Hello my name is Betty Davis and I have a question. Has anyone ever come across any information about a family whose last name was Leonard who owned a grocery store in Ardmore? It would have been in the early 1900's at least. They are my husbands family on his maternal grandma's side of the family. Thanks for any info you can share with me.
Hello Butch from western Carter County.  B L Owens also had a furniture store in Healdton as did H L Morris.  Collier Brothers had a furniture store on Main Street Healdton and also had the funeral home and ambulance service.  -Vince Freeman

Below is from This and That newsletter archives of February 4, 2010

I was wondering if you could tell me about a grave that can be found in the woods just off the dirt road that travels between the Norton Bridge just outside of Mannsville, to the outskirts of Russet, almost to Ravia. There is one solitary headstone and it reads "John Brown, Born Aug. 8, 1850 Died Aug. 8, 1903". My mother showed me this a few years back, and I've always been curious about who he was."  -Caitlin Higginbotham

Here is a map showing the location, pretty close, that's located just off a dirt road.

Below are a couple pictures sent in by Caitlin of the grave marker, one a close up.

If anyone knows more about this isolated grave NE of Mannsville, please let us know.

By the way, this Norton Bridge is the same bridge that's been closed since May 2008 when a heavy piece of equipment tried to cross it, almost crashing through to the Washita River below.

I just found out this week that our good friend in Sulphur, Bill Uhles, passed away last December. Many knew him as Seaweed.  Bill has made many contributions to the T&T over the years, including the caves in the Arbuckle Mountains.  Jill and I stopped by his home in Sulphur on several occasions and he gave us seeds to plant and other plants.  In fact just last Fall he mailed us several packets of seeds he'd bought on Ebay and we were saving them for Spring planting. Sometimes I don't realize just how many friends we have out there through my weekly ezine, until someone passes away, and they are no longer be here to share the history they know.
2/04/2010 The past few weeks I have really been humbled by the over 850 friends that's been added to our Facebook site. We appreciate every one of you. (Today over 6,000 on my Facebook).
"I vaguely remember a couple of fellows who played for the Ardmore Indians in the old Sooner State League along about 1950 or so.  One was J. C. Dunn and the other was an Indian named Overton James.  Overton and I both played for the Durant GIs during the 1954 season.  We nicknamed him "Ugh."  Along in the late 40's I lived in Grandfield and pretty well kept up with the standings in the Sooner State League.  Since they were in my part of the state, I was a lot more familiar with the Lawton and Duncan teams than any of the others.  I also attended many of Wichita Falls, Texas games during that time.  Wichita Falls was in the Big State League which was Class B.  The Sooner State League was Class D."   -Royse Samples, Cache, Oklahoma
July 28, 1887.  The first train (Santa Fe Railroad) arrives in Ardmore. The town consists of a few tents, but the train brings lumber and other building supplies. Among the tents were two containing stores. One run by Sam Zuckerman and another by Frank & Bob Frensley. Not a single tree exists within the townsite west of the railroad tracks. Caddo Street becomes the first named street in town. So named because it was originally an old wagon road from the 700 Ranch house north to Caddo Creek.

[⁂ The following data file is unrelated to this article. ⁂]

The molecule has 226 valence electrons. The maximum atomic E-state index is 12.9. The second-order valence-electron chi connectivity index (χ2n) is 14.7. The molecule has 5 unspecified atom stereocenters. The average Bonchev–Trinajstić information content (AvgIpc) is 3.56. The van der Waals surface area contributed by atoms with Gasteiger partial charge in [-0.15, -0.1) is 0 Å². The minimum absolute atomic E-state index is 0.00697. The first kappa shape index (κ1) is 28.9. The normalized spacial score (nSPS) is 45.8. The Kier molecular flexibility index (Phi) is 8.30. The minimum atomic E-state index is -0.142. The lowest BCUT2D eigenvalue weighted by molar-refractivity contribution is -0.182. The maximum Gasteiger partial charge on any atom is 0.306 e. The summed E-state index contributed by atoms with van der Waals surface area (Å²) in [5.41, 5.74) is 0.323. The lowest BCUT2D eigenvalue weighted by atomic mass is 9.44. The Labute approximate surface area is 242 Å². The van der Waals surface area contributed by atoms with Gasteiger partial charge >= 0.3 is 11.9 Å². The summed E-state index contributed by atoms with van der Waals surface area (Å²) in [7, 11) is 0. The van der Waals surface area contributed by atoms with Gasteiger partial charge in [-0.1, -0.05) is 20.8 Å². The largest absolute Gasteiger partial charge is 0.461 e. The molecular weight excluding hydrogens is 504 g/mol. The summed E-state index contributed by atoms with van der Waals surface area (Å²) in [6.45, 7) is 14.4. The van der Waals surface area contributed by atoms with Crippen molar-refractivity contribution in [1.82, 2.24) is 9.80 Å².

The Frensley brothers used the lumber and building supplies off the first train to construct a frame building for their store. Facing south on Main Street, it was the first structure on Main and was 80 feet wide and 100 feet long. The first clerk in the store was Robert Scivally, and the first customer was Mrs. W. J. Jennings, who bought a bolt of calico cloth and some groceries.
"Butch, I was out taking photos of the snow on Feb 11, 2010. It was getting dark and I decided to head home when I passed the Black Gold Casino and Travel Center on Hwy 70 at Wilson. Turned around and went back to attempt a night exposure of the colorful neon lights in the snow. Looks like they do a good business, snow or no snow." -Dwane Stevens
"Butch, I noticed a C. P. Hall furniture store picture on your website from the 1920's or there about. I think this C.P. Hall was my grandfathers brother. C. P. is short for Cyrus Perry. My grandfather was George Nute Hall. Their father was named Perry Hall and is buried in Carroll County, Tennessee. Two of my grandfathers brothers left Carroll County, Tennessee for Oklahoma by way of Russellville, Ark. around the turn of the century from what I can gather. I'm just wondering if I might have any relatives still left in Ardmore."

David Hall
Jackson, Tennessee

Additional note:  Bill and Dolly Hall Pound of Ardmore
"Hi Butch, I spent my teen years near Enid and Dover - at that time (1960's - 70's) you could still see part of the wrecked locomotive sticking out of the quicksand during drought times. It?s on the south end of the RR bridge over the Cimarron River, adjacent to Highway 81, both following the route of the Chisholm Trail. I don't know if the engine is still visible today. In the 1960's the Cummins Construction Co. of Enid wanted to raise the old loco but permission was denied as the boiler rests against part of the bridge and stabilizes it.  The sad truth seems to be that greed caused the accident ? the original bridge was built as a temporary bridge but the funds to upgrade it were diverted to buying up smaller railroads to increase the size and power of the railroad?s monopoly ? hence the temporary bridge became permanent ? until it collapsed in 1906."  -Don Loving
Q.  Do you know where the Bud Ballew old home place is in Lone Grove?

A.  Its just a couple doors west of the Lone Grove Liquor Store on the north side of the highway 70


I'll Never Find Another You by The Seekers 1968

There's a new world somewhere
They call The Promised Land
And I'll be there some day
If you will hold my hand
I still need you there beside me
No matter what I do
For I know I'll never find another you

There is always someone
For each of us they say
And you'll be my someone
For ever and a day
I could search the whole world over
Until my life is through
But I know I'll never find another you

See everyone next week!

Butch and Jill Bridges

"Friends Make Life Worth Living"
Ardmore, Oklahoma

Vicious Dog Attacks in Oklahoma
Oklahoma Bells:
Bill Hamm's Cemetery Database
American Flyers Memorial Fund - Administration Webpage
Ardmore Army Air Field/Ardmore Air Force Website
Carter County Government Website